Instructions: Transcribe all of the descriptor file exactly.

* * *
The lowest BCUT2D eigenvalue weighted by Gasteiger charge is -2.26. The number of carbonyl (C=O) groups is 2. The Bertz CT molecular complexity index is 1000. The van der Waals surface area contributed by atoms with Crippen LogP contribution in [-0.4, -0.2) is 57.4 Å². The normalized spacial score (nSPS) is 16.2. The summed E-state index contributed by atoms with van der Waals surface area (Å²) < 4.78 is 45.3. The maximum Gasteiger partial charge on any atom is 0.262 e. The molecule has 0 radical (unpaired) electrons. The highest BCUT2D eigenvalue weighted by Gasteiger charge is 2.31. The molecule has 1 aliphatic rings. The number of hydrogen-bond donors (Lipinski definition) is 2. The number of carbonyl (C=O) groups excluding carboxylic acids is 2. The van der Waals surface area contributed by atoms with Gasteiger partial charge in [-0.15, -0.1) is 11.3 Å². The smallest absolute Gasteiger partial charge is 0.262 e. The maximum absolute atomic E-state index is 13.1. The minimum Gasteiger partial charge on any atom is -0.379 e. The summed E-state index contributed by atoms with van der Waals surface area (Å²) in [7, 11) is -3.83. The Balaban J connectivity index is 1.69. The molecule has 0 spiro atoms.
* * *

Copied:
The lowest BCUT2D eigenvalue weighted by Gasteiger charge is -2.26. The number of carbonyl (C=O) groups is 2. The Bertz CT molecular complexity index is 1000. The van der Waals surface area contributed by atoms with Crippen LogP contribution in [-0.4, -0.2) is 57.4 Å². The normalized spacial score (nSPS) is 16.2. The summed E-state index contributed by atoms with van der Waals surface area (Å²) < 4.78 is 45.3. The maximum Gasteiger partial charge on any atom is 0.262 e. The molecule has 0 radical (unpaired) electrons. The highest BCUT2D eigenvalue weighted by Gasteiger charge is 2.31. The molecule has 1 aliphatic rings. The number of hydrogen-bond donors (Lipinski definition) is 2. The number of carbonyl (C=O) groups excluding carboxylic acids is 2. The van der Waals surface area contributed by atoms with Gasteiger partial charge in [-0.15, -0.1) is 11.3 Å². The smallest absolute Gasteiger partial charge is 0.262 e. The maximum absolute atomic E-state index is 13.1. The minimum Gasteiger partial charge on any atom is -0.379 e. The summed E-state index contributed by atoms with van der Waals surface area (Å²) in [7, 11) is -3.83. The Balaban J connectivity index is 1.69. The molecule has 0 spiro atoms.